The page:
Pratyahara: Key to Deep, Life-Changing Meditation

One of the eight limbs of yoga that doesn’t get a lot of attention is Pratyahara. TKV Desikachar in The Heart of Yoga defines Pratyahara: “to withdraw oneself from that which nourishes the senses.”

Our world is designed in complete opposition to Pratyahara. We are constantly bidden to indulge all of our senses. Media, books, food, sex, music, exercise constantly vie for our attention. To be sure they can all be useful in their proper proportion and place.

As we seek to progress along the yogic path, the path to super consciousness and the development our full human potential, it is essential to cease nourishing the senses in order to still the fluctuations of the mind that keep us captive to the illusion that our senses are all that there is to life. It is not a matter of trying to avoid the other interesting parts of life that can be so wonderful, rather the practice of Pratyahara takes place during meditation. We become absorbed in concentration on the breath and mantra so that mental distraction is eliminated.

We close our eyes. We sit still. We listen inwardly. These are simple, profound and not altogether easy acts to accomplish. The mind whirls with activity; the body may fidget or feel uncomfortable causing us to move which breaks our concentration.

Consistent asana practice will allow us to sit motionless. Motionless sitting helps to calm the “ripples” of mental fluctuation. Absolute command of the body in stillness is key to developing one-pointed concentration. We are able to lose our constant sense of the body. It feels sort of like levitation or suspension of physical being.

Ambient noise can be a challenge to withdrawing our sense of hearing. A technique I’ve used recently is the use of ear plugs. Household noise, barking dogs, traffic and other common sounds are easily muted with a pair of simple foam earplugs. If you want to get fancy you can use some noise cancelling headphones.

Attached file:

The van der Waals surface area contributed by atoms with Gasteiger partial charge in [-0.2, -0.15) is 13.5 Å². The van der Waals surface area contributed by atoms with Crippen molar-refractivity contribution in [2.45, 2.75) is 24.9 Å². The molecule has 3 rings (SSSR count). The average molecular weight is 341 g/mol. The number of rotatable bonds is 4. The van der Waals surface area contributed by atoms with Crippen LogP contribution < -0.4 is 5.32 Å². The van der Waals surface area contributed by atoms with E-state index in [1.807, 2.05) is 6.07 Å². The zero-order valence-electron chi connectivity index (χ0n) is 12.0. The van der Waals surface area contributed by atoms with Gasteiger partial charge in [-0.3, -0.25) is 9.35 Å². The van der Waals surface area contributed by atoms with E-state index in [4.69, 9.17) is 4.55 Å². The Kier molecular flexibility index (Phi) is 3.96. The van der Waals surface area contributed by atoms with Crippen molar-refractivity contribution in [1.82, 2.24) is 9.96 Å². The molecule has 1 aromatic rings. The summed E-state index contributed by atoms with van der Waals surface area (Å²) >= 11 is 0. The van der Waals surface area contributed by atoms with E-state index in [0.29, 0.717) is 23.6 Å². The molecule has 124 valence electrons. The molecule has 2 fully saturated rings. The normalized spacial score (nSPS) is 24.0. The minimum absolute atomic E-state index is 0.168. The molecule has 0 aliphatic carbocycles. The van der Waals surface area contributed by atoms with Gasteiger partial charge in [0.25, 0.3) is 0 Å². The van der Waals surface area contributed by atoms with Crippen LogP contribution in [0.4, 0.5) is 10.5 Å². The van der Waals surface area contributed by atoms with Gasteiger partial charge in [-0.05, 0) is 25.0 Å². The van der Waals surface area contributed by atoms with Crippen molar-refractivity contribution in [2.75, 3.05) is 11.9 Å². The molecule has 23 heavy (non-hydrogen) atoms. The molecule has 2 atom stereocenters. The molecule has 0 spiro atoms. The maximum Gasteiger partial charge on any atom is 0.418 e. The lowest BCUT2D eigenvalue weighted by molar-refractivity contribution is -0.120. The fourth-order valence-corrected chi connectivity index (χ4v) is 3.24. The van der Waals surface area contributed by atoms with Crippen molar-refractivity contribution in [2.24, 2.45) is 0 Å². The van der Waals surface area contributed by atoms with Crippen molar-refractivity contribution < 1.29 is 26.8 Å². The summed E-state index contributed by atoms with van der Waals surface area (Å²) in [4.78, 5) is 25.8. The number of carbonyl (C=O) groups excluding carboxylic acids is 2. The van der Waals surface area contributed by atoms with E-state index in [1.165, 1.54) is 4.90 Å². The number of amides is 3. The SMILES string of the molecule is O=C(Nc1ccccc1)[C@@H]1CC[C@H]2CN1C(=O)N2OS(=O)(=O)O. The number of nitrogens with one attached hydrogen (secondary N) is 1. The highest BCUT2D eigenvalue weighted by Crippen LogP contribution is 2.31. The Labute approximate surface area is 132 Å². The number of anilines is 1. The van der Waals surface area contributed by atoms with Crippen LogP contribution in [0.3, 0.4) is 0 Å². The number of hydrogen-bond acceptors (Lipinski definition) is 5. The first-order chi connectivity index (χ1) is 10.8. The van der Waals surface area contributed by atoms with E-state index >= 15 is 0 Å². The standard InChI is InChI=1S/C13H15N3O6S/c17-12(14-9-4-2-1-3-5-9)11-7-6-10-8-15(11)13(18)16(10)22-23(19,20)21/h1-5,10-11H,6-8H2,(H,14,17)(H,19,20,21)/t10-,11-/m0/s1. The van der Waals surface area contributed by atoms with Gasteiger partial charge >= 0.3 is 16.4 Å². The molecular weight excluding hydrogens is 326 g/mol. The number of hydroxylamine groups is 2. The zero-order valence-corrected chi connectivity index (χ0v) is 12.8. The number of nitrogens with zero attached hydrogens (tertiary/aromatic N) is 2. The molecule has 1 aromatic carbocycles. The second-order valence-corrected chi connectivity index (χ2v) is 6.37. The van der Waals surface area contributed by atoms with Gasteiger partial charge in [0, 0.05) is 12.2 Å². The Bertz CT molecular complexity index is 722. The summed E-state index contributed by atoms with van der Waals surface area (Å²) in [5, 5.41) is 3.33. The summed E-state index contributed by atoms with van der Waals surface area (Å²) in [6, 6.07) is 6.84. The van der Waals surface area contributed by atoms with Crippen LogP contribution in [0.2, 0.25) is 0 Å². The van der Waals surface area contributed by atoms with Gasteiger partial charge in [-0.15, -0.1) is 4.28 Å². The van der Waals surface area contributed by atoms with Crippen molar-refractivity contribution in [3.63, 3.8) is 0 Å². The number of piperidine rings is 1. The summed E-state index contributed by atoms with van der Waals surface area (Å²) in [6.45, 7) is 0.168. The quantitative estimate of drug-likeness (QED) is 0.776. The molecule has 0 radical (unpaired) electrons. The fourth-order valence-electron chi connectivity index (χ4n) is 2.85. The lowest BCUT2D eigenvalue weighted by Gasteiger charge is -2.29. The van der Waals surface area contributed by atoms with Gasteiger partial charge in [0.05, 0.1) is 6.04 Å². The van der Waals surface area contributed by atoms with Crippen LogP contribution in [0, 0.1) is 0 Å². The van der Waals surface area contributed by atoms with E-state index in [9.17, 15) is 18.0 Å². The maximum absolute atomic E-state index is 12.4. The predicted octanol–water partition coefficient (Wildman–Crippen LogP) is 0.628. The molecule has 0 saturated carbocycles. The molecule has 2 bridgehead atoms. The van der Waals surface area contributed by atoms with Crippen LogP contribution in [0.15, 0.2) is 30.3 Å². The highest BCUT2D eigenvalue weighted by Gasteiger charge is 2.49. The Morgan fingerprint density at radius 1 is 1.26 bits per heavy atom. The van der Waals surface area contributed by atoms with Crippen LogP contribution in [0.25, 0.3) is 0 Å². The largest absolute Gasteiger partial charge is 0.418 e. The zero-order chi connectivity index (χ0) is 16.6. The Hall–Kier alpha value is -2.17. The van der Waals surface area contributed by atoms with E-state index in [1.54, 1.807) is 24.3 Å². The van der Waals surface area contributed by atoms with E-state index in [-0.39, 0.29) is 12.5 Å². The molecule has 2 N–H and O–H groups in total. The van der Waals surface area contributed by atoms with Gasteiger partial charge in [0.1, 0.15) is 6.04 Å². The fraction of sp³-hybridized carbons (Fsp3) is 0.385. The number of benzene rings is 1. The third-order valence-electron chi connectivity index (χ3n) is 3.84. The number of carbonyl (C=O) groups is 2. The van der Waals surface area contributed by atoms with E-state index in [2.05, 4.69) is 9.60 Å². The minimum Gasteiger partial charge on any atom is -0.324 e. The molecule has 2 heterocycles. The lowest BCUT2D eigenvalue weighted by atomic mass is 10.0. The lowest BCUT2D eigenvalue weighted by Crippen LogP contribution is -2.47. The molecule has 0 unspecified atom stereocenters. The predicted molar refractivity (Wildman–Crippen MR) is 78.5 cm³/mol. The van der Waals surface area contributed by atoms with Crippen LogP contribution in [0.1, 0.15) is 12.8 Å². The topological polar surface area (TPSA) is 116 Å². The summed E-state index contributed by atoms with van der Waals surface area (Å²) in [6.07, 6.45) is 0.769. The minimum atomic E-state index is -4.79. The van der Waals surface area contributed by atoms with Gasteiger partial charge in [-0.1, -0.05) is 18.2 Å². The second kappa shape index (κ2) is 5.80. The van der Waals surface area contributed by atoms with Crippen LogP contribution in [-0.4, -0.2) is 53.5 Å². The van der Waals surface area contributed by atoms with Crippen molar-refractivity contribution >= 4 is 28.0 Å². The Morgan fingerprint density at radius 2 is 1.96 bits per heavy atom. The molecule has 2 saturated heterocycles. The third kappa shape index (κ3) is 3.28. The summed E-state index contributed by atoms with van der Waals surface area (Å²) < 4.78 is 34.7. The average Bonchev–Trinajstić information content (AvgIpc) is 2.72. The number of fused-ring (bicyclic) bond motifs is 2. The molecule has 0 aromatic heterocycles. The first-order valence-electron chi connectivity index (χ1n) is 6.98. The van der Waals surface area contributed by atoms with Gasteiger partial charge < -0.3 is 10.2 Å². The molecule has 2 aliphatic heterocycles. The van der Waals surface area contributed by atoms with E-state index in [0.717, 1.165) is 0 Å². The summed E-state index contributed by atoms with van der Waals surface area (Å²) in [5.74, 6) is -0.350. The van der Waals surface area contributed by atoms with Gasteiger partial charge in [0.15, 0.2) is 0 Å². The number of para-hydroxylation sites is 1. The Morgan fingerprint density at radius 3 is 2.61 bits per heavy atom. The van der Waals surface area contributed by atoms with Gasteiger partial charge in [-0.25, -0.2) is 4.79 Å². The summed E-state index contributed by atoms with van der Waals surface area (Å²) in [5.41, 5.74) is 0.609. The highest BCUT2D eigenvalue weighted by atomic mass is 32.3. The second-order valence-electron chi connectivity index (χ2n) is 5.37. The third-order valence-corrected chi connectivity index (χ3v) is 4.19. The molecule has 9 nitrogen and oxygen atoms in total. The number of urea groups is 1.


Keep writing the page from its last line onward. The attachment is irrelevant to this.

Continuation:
When I began using ear plugs I became aware of the pace and quality of my breath. With the ears closed I could hear the noise of my breathing. I realized how loud and unrefined my breath normally is. I could hear the friction of air against my nostrils and the vacuum of my expanding lungs. I began to soften and lengthen my breath so that I could no longer hear my breath. I started to watch the wave of the breath created by the filling of my belly and rising through my torso into my heart. I felt the lovely massage of each breath. I followed each measure of breath with acute awareness. I gently paused at the top of my inhale and bottom of my exhale to reestablish my awareness of being here now. This absorption in the breath without sight, hearing, smell, taste, touch helps the aspirant to develop a reliable, consistent, deep meditation.

I commend you to your practice of Pratyahara. It will yield great results. Your meditation will become deeper. You will develop an awareness of your very soul. As you do you will experience the growing strength and stability of your character. The fluctuations that so often carry us away will begin to lose some of their pull. You will learn how to cultivate peace at will.

With such a practice many wonders await to be explored. The fulfillment of who we can be is calling us. Our destiny lies in the mastery that Pratyahara can give us.

 

 

 

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